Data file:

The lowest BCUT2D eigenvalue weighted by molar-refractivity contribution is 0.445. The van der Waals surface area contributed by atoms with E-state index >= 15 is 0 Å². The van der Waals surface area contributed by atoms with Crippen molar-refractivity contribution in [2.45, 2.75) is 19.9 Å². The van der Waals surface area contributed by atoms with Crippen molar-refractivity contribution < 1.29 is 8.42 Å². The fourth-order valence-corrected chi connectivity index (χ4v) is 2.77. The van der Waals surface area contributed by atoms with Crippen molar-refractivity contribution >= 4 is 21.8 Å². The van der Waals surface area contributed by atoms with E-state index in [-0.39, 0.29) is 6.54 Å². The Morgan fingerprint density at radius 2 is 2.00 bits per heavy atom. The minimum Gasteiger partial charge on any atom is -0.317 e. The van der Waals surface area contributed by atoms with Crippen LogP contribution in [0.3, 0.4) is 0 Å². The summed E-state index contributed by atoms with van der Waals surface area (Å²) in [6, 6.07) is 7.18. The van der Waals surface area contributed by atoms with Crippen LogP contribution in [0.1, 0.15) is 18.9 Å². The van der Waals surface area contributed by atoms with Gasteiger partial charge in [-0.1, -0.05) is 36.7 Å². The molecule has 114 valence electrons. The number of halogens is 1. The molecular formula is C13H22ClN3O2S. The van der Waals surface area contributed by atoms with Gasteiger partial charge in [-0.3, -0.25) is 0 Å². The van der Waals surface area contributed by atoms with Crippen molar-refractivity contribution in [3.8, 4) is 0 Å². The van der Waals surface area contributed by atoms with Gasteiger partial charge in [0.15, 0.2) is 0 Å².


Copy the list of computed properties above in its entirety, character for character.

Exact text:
The lowest BCUT2D eigenvalue weighted by molar-refractivity contribution is 0.445. The van der Waals surface area contributed by atoms with E-state index >= 15 is 0 Å². The van der Waals surface area contributed by atoms with Crippen molar-refractivity contribution in [2.45, 2.75) is 19.9 Å². The van der Waals surface area contributed by atoms with Crippen molar-refractivity contribution < 1.29 is 8.42 Å². The fourth-order valence-corrected chi connectivity index (χ4v) is 2.77. The van der Waals surface area contributed by atoms with Crippen molar-refractivity contribution >= 4 is 21.8 Å². The van der Waals surface area contributed by atoms with E-state index in [-0.39, 0.29) is 6.54 Å². The Morgan fingerprint density at radius 2 is 2.00 bits per heavy atom. The minimum Gasteiger partial charge on any atom is -0.317 e. The van der Waals surface area contributed by atoms with Crippen LogP contribution in [0.3, 0.4) is 0 Å². The summed E-state index contributed by atoms with van der Waals surface area (Å²) in [6, 6.07) is 7.18. The van der Waals surface area contributed by atoms with Crippen LogP contribution in [0.1, 0.15) is 18.9 Å². The van der Waals surface area contributed by atoms with Gasteiger partial charge in [-0.1, -0.05) is 36.7 Å². The molecule has 114 valence electrons. The number of halogens is 1. The molecular formula is C13H22ClN3O2S. The van der Waals surface area contributed by atoms with Gasteiger partial charge in [-0.3, -0.25) is 0 Å². The van der Waals surface area contributed by atoms with Crippen molar-refractivity contribution in [3.8, 4) is 0 Å². The van der Waals surface area contributed by atoms with Gasteiger partial charge in [0.15, 0.2) is 0 Å².